Craig Williams and Jaeson Schultz have contributed to this post.
We blogged in September of 2013 about variants of Havex. A month ago on June 2, 2014, I had the chance to give a presentation at AREA41. In my presentation “The Art of Escape,” I talked about targeted attacks involving watering holes.
If we look at the timeline of the attacks we see two clear impacting factors:
- CVE release time
- Timeframe of new PluginDetect
This explains why we saw an increase in watering hole attacks peaking in August
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Tags: Advanced Malware Protection, malware, Malware Analysis, TRAC, Watering Hole, watering hole attack
The fundamental security problem that many defenders face is securing their environment in a world of continuous change. IT environments change. Threats change. But today’s threat detection technology doesn’t change. It’s stuck in time, point-in-time to be exact.
Sure, detection technologies have evolved. The latest improvements include: executing files in a sandbox for detection and analysis, the use of virtual emulation layers to obfuscate malware from users and operating systems, reputation-based application whitelisting to baseline acceptable applications from malicious ones, and, more recently, attack chain simulation and analysis detection. But predictably, attackers fundamentally understand the static nature of these security technologies and are innovating around the limitations associated with them to penetrate network and endpoint defenses.
These point-in-time detection technologies will never be 100 percent effective and are unable to identify the unfolding follow-on activities of the attacker which require continuous scrutiny. The disconnect stems from the fact that malware is dynamic and three dimensional. It doesn’t just exist in a two-dimensional point-in-time ‘X-Y’ plot waiting to be detected, where X is time and Y is the detection mechanism. Malware exists as an interconnected ecosystem that is constantly in motion. To be even remotely effective, malware defenses have to be multi-dimensional and just as dynamic, taking into account the relationship dimension as well.
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Tags: Advanced Malware Protection, Cisco AMP, endpoints, malware, security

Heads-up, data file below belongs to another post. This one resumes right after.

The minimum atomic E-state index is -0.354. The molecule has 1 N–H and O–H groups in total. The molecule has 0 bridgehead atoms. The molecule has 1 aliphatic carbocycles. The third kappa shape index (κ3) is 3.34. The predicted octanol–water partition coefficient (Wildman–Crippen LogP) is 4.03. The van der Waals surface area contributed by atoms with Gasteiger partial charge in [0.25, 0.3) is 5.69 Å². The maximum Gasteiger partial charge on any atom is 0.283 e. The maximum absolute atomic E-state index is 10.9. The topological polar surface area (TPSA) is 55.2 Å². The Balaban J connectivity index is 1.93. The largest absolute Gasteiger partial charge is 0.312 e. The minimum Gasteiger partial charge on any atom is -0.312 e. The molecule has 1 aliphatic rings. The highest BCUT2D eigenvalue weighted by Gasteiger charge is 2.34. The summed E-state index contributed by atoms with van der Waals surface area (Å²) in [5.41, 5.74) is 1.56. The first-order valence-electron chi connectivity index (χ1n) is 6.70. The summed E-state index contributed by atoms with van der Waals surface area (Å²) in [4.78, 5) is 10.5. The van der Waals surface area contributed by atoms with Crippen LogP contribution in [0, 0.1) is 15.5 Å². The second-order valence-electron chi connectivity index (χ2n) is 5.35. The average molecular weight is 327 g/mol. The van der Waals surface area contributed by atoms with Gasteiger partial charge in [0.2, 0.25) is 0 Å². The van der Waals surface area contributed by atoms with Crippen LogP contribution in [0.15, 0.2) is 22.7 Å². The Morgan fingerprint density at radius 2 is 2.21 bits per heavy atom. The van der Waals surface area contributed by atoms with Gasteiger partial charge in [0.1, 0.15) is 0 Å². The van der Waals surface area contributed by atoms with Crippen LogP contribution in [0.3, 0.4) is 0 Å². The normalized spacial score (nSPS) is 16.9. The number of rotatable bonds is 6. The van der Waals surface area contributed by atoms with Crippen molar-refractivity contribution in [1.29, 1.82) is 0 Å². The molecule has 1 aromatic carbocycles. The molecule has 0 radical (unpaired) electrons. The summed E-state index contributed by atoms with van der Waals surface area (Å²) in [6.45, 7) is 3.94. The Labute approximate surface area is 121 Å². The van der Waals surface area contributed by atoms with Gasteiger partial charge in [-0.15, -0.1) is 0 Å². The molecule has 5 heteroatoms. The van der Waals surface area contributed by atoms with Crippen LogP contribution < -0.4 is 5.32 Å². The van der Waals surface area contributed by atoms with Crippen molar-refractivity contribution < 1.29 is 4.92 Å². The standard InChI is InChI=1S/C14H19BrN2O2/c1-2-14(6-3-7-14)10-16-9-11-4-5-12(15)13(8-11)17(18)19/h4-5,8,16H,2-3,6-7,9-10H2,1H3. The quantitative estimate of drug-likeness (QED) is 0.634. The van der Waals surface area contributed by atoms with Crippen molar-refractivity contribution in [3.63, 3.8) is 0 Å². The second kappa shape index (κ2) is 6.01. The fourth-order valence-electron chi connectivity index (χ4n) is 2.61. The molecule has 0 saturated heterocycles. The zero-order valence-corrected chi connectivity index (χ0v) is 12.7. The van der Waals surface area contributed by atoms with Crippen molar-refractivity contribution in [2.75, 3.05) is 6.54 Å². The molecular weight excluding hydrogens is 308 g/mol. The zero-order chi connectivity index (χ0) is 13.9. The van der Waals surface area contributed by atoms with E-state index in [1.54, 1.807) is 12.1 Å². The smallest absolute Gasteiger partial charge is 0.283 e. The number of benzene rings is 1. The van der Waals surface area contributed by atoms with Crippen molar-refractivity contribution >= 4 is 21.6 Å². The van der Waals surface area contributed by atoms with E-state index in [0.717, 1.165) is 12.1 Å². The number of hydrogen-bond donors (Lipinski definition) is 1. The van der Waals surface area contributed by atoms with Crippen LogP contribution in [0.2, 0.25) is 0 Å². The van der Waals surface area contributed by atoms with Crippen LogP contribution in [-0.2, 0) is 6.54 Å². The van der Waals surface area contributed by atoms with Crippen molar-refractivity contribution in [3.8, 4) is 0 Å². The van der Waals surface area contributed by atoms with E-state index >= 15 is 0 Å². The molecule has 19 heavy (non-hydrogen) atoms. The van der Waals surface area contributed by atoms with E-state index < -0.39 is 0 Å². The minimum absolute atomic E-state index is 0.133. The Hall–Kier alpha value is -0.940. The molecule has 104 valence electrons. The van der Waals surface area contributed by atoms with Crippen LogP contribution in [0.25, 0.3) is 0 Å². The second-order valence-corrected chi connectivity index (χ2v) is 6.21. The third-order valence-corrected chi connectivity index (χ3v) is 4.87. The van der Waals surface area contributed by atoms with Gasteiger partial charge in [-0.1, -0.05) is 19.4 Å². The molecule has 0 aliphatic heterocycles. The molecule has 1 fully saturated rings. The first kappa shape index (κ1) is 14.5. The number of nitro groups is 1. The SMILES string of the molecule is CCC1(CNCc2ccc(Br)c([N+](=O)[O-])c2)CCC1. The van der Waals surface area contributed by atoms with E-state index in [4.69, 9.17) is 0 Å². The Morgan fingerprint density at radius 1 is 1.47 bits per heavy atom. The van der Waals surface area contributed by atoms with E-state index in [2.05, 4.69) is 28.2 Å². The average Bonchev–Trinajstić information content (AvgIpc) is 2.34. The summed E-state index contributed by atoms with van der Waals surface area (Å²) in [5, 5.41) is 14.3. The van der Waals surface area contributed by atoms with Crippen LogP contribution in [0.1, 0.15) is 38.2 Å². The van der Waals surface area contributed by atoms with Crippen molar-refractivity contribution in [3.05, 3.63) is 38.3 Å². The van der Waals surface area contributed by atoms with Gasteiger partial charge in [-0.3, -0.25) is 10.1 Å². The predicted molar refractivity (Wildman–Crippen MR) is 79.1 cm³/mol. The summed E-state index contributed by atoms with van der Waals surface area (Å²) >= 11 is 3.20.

Security has emerged as a leading pain point for CIOs, executives, and even in the boardroom due to changing business models and growing attack surfaces, a threat landscape that is more dynamic by the day and the increasing complexity of IT environments.
With these challenges as a backdrop, attendees of our 25th annual Cisco Live! event last week in San Francisco absorbed over 170 hours of security-focused material, including hands-on labs, seminars, technical breakouts, panel discussions, and keynotes. This overwhelming amount of time and effort is a testament to Cisco’s commitment to protecting our customers against the latest threats across the full attack continuum—before, during, and after an attack.
In case you could not attend or make a session, particular highlights from the week included Chris Young and Bryan Palma’s keynote (must create Cisco Live account to view) examining the security challenges brought about by the Internet of Everything. Chief architect Martin Roesch also led a session exploring threat-centric security, examining the modern threat landscape, and how threat-centric security increases the effectiveness of threat prevention.
From a product perspective, momentum continued as we announced major updates and new products during Cisco Live! to help our customers address their security needs across the attack continuum with protection from the network to the data center to the endpoint to the cloud.
Tags: #CLUS14, Advanced Malware Protection, AMP, ASA, cisco live, cloud, cybersecurity, data center, ThreatGRID
We have been clear that we have a distinct approach to Advanced Malware Protection (AMP), specifically the unique way in which we leverage the compute and storage capabilities of the public cloud. Doing so enables us to do a great number of things to help customers more effectively fight malware, particularly when compared to traditional, point-in-time anti-malware systems of the past 20 years.
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Tags: #CLUS14, Advanced Malware Protection, advanced persistent threat, AMP, APT, malware, ThreatGRID
The increased scrutiny on security is being driven by the evolving trends of expanding networks, mobility, cloud computing and a threat landscape that is more dynamic than ever. A combination of these factors has led to an increase in attack access points and a re-definition of the traditional network perimeter.
Due to these concerns, we have been strong proponents of threat-centric security that lets defenders address the full attack continuum and all attack vectors to respond at any time — before, during, and after attacks.
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Tags: #CLUS14, Advanced Malware Protection, AMP, Cisco Live! 2014, Cloud Computing, cybersecurity, malware, mobility, ThreatGRID, threats